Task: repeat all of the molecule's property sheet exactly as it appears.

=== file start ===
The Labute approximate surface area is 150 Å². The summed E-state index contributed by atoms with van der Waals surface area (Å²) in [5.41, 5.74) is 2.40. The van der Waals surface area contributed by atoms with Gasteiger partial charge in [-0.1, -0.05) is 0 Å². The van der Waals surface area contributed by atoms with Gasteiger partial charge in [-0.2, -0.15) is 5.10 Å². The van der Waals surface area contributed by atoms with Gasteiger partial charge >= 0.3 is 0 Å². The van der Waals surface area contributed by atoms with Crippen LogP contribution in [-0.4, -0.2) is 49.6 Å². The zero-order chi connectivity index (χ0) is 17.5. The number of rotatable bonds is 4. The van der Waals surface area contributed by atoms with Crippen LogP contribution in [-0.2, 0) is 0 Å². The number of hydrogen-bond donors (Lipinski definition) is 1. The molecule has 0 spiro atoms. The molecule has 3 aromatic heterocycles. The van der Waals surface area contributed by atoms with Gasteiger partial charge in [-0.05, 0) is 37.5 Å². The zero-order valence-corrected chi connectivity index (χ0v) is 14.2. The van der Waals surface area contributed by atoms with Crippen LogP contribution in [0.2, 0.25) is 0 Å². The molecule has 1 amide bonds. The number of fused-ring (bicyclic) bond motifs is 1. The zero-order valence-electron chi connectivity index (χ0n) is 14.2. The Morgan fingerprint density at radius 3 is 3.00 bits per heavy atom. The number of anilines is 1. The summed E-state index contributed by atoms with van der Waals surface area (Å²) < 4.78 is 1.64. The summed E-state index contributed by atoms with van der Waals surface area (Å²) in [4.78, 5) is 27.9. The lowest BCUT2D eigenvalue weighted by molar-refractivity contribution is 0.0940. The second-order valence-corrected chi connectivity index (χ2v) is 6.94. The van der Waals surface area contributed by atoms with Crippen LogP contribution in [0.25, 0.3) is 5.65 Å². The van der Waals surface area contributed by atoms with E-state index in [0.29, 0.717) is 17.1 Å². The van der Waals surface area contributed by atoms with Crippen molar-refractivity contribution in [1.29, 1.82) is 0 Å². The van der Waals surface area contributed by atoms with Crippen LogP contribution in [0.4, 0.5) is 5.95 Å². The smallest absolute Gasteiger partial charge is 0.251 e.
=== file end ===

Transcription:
The Labute approximate surface area is 150 Å². The summed E-state index contributed by atoms with van der Waals surface area (Å²) in [5.41, 5.74) is 2.40. The van der Waals surface area contributed by atoms with Gasteiger partial charge in [-0.1, -0.05) is 0 Å². The van der Waals surface area contributed by atoms with Gasteiger partial charge in [-0.2, -0.15) is 5.10 Å². The van der Waals surface area contributed by atoms with Gasteiger partial charge >= 0.3 is 0 Å². The van der Waals surface area contributed by atoms with Crippen LogP contribution in [-0.4, -0.2) is 49.6 Å². The zero-order chi connectivity index (χ0) is 17.5. The number of rotatable bonds is 4. The van der Waals surface area contributed by atoms with Crippen LogP contribution in [-0.2, 0) is 0 Å². The number of hydrogen-bond donors (Lipinski definition) is 1. The molecule has 0 spiro atoms. The molecule has 3 aromatic heterocycles. The van der Waals surface area contributed by atoms with Gasteiger partial charge in [-0.05, 0) is 37.5 Å². The zero-order valence-corrected chi connectivity index (χ0v) is 14.2. The van der Waals surface area contributed by atoms with Crippen LogP contribution in [0.2, 0.25) is 0 Å². The molecule has 1 amide bonds. The number of fused-ring (bicyclic) bond motifs is 1. The zero-order valence-electron chi connectivity index (χ0n) is 14.2. The Morgan fingerprint density at radius 3 is 3.00 bits per heavy atom. The number of anilines is 1. The summed E-state index contributed by atoms with van der Waals surface area (Å²) < 4.78 is 1.64. The summed E-state index contributed by atoms with van der Waals surface area (Å²) in [4.78, 5) is 27.9. The lowest BCUT2D eigenvalue weighted by molar-refractivity contribution is 0.0940. The second-order valence-corrected chi connectivity index (χ2v) is 6.94. The van der Waals surface area contributed by atoms with Crippen LogP contribution in [0.25, 0.3) is 5.65 Å². The van der Waals surface area contributed by atoms with E-state index in [0.29, 0.717) is 17.1 Å². The van der Waals surface area contributed by atoms with Crippen molar-refractivity contribution in [1.29, 1.82) is 0 Å². The van der Waals surface area contributed by atoms with Crippen LogP contribution in [0.4, 0.5) is 5.95 Å². The smallest absolute Gasteiger partial charge is 0.251 e.